(Disclaimer: I’ve done work for Innovator and IntertradeIreland in the past)
Innovator are doing a few workshops on “Demand Led Innovation” around the country in the next few weeks.
Some details here.
This practical two day workshop using design thinking principles will guide you on looking at your company and markets in new ways and show you exercises on how to transform your business, allowing you to generate new revenue models for existing and new markets.
Now they’ll be using the Civil Security sector (Travel security) as the industry used to develop new business ideas but the principles work for all industries. I’ve chatted to them about this and already have come up with some ideas around training and communications. Think about all the ways you can make it easier to get through airport security and less stressful, from training security staff to be more efficient and polite, to making signs that take the guesswork out of things, to iPhone Apps and even Twitter apps to pre-prep those who’ll be flying out. There’s a pretty big market for that. A lot of the time too it just iterating an existing product for a new customer or maket type.
The night before last I watched a documentary about Jerry Seinfeld called Comedian. I think it was via a recommendation from Garr Reynolds that I bought it. It’s the story of how Jerry Seinfeld decides to go back and gig as a comedian after putting together all new material. Comedians, it seems, always have a stock of trusted material that they can use. His peers are surprised and shocked that he’ll be using just new material.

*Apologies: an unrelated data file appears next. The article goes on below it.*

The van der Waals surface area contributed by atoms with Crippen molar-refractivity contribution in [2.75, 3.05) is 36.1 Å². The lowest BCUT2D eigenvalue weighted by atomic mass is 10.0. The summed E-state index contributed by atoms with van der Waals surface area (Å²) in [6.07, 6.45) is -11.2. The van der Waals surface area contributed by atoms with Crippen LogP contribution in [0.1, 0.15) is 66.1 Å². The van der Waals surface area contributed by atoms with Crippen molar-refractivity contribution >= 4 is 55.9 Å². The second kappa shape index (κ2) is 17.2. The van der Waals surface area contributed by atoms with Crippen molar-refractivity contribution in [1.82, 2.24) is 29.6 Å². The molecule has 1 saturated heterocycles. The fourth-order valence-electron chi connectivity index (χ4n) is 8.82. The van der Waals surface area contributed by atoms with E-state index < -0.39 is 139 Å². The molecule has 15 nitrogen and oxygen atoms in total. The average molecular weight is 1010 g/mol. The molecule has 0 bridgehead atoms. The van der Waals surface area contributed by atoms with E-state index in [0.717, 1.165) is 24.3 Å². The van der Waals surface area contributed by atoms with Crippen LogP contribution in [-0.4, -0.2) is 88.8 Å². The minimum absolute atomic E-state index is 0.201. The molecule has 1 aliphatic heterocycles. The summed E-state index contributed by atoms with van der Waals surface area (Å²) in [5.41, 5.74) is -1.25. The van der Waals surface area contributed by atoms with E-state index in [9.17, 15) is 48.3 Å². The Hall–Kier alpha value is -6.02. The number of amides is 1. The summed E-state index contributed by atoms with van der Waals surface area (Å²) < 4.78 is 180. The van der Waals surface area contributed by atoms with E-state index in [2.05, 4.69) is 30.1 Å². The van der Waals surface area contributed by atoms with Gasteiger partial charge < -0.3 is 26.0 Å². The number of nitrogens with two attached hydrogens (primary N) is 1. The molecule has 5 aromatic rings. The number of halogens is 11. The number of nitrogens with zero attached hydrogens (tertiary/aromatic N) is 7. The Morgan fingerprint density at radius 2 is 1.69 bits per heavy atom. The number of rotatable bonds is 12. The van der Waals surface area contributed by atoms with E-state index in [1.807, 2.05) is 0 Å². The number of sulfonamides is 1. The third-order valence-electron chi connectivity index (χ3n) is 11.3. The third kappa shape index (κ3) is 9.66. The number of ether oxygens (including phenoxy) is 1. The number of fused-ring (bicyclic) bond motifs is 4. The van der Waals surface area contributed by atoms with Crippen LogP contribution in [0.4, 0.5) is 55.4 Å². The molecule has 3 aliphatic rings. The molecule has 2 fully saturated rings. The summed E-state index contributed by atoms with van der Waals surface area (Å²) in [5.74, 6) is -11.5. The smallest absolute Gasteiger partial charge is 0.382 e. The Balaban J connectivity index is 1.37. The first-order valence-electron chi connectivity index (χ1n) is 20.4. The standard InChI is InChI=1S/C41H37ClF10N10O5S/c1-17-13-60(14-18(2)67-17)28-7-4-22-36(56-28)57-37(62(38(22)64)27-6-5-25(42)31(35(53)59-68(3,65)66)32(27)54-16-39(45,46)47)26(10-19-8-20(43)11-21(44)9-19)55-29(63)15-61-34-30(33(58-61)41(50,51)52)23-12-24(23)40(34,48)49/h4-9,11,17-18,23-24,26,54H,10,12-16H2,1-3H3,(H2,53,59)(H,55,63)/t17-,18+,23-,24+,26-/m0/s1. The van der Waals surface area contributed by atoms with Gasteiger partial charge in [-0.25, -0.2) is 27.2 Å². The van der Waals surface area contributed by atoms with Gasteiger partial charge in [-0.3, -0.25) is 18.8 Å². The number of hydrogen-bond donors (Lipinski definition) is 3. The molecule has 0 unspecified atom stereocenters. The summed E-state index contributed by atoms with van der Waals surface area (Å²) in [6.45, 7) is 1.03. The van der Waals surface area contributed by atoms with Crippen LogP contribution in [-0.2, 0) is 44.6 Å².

We go with Jerry as he goes back to basics, does 5 min stands, perfects them, goes a bit longer, gets to 20 minutes eventually and eventually goes for longer and longer stints. We see him bomb and stall, we see him hold his notes in his hand and use them as crib sheets. We see comedians stress with animation that you never EVER start with new material. Jerry works his ass off as he builds and builds and runs from club to club eventually doing as many gigs as he can in one night. His jokes change and get better over time, though they really are the same punchline, the delivery changes based on a live crowd.
All this reminds me of talks I do and how every talk is a chance to perfect your presentation, throw in something small and new, how different crowds will interact differently and you have to be ready for it all. I’ve gone from giving a talk in front of 600 people, to doing one in front of 11 the next day, to a few dozen the next. Each and every talk is worthwhile and makes the next one better. I accept as many offers as I can to do talks, paid and free if my schedule can fit with them.